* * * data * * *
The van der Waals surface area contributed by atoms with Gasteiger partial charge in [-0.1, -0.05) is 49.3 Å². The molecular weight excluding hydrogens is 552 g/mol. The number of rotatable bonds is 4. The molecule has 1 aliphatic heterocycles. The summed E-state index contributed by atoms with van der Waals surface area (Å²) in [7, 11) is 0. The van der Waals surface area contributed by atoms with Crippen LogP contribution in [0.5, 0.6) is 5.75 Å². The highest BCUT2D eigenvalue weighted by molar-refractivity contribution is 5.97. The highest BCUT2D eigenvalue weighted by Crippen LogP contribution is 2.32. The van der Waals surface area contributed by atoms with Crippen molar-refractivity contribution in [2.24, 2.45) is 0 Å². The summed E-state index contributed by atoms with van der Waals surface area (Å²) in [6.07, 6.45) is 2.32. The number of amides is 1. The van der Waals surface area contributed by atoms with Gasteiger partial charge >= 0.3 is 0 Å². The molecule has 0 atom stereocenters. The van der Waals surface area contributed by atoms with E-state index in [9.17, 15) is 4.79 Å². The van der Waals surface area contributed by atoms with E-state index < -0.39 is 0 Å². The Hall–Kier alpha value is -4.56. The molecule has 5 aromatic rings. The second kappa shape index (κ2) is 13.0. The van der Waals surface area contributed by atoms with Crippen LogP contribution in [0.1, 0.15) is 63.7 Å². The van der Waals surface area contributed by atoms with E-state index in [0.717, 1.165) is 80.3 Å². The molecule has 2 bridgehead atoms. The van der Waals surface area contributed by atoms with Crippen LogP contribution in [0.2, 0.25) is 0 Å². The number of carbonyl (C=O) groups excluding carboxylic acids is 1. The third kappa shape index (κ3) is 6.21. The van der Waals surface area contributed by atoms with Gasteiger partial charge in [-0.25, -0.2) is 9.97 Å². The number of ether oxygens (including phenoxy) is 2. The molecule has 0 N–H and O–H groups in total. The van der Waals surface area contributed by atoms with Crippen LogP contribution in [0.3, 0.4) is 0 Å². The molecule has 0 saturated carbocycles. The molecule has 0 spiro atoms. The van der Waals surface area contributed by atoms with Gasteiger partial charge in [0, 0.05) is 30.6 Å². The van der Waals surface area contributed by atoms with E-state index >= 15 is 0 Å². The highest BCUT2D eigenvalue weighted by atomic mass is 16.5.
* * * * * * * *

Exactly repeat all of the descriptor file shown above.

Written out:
The van der Waals surface area contributed by atoms with Gasteiger partial charge in [-0.1, -0.05) is 49.3 Å². The molecular weight excluding hydrogens is 552 g/mol. The number of rotatable bonds is 4. The molecule has 1 aliphatic heterocycles. The summed E-state index contributed by atoms with van der Waals surface area (Å²) in [7, 11) is 0. The van der Waals surface area contributed by atoms with Crippen LogP contribution in [0.5, 0.6) is 5.75 Å². The highest BCUT2D eigenvalue weighted by molar-refractivity contribution is 5.97. The highest BCUT2D eigenvalue weighted by Crippen LogP contribution is 2.32. The van der Waals surface area contributed by atoms with Crippen molar-refractivity contribution in [2.24, 2.45) is 0 Å². The summed E-state index contributed by atoms with van der Waals surface area (Å²) in [6.07, 6.45) is 2.32. The number of amides is 1. The van der Waals surface area contributed by atoms with Gasteiger partial charge >= 0.3 is 0 Å². The molecule has 0 atom stereocenters. The van der Waals surface area contributed by atoms with E-state index in [9.17, 15) is 4.79 Å². The van der Waals surface area contributed by atoms with E-state index < -0.39 is 0 Å². The Hall–Kier alpha value is -4.56. The molecule has 5 aromatic rings. The second kappa shape index (κ2) is 13.0. The van der Waals surface area contributed by atoms with Crippen LogP contribution in [0.1, 0.15) is 63.7 Å². The van der Waals surface area contributed by atoms with E-state index in [0.717, 1.165) is 80.3 Å². The molecule has 2 bridgehead atoms. The van der Waals surface area contributed by atoms with Crippen LogP contribution in [0.2, 0.25) is 0 Å². The number of carbonyl (C=O) groups excluding carboxylic acids is 1. The third kappa shape index (κ3) is 6.21. The van der Waals surface area contributed by atoms with Gasteiger partial charge in [-0.25, -0.2) is 9.97 Å². The number of ether oxygens (including phenoxy) is 2. The molecule has 0 N–H and O–H groups in total. The van der Waals surface area contributed by atoms with Crippen LogP contribution in [0.3, 0.4) is 0 Å². The molecule has 0 saturated carbocycles. The molecule has 0 spiro atoms. The van der Waals surface area contributed by atoms with Gasteiger partial charge in [0, 0.05) is 30.6 Å². The van der Waals surface area contributed by atoms with E-state index >= 15 is 0 Å². The highest BCUT2D eigenvalue weighted by atomic mass is 16.5.